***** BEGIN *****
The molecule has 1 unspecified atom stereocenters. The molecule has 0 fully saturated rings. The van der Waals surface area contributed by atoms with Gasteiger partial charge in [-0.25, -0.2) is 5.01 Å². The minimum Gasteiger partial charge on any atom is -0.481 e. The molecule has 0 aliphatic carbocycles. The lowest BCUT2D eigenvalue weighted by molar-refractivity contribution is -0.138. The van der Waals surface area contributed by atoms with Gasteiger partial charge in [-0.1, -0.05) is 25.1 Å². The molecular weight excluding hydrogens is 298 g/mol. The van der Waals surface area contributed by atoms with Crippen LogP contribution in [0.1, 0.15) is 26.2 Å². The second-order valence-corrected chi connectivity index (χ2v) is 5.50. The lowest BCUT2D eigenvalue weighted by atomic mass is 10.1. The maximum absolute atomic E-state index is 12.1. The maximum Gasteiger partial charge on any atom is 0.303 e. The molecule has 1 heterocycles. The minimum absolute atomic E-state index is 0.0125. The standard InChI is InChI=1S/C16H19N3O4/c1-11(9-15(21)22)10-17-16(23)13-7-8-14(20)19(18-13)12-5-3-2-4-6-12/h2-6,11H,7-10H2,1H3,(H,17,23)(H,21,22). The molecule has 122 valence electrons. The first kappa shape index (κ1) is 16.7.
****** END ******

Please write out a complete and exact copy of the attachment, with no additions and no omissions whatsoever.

The molecule has 1 unspecified atom stereocenters. The molecule has 0 fully saturated rings. The van der Waals surface area contributed by atoms with Gasteiger partial charge in [-0.25, -0.2) is 5.01 Å². The minimum Gasteiger partial charge on any atom is -0.481 e. The molecule has 0 aliphatic carbocycles. The lowest BCUT2D eigenvalue weighted by molar-refractivity contribution is -0.138. The van der Waals surface area contributed by atoms with Gasteiger partial charge in [-0.1, -0.05) is 25.1 Å². The molecular weight excluding hydrogens is 298 g/mol. The van der Waals surface area contributed by atoms with Crippen LogP contribution in [0.1, 0.15) is 26.2 Å². The second-order valence-corrected chi connectivity index (χ2v) is 5.50. The lowest BCUT2D eigenvalue weighted by atomic mass is 10.1. The maximum absolute atomic E-state index is 12.1. The maximum Gasteiger partial charge on any atom is 0.303 e. The molecule has 1 heterocycles. The minimum absolute atomic E-state index is 0.0125. The standard InChI is InChI=1S/C16H19N3O4/c1-11(9-15(21)22)10-17-16(23)13-7-8-14(20)19(18-13)12-5-3-2-4-6-12/h2-6,11H,7-10H2,1H3,(H,17,23)(H,21,22). The molecule has 122 valence electrons. The first kappa shape index (κ1) is 16.7.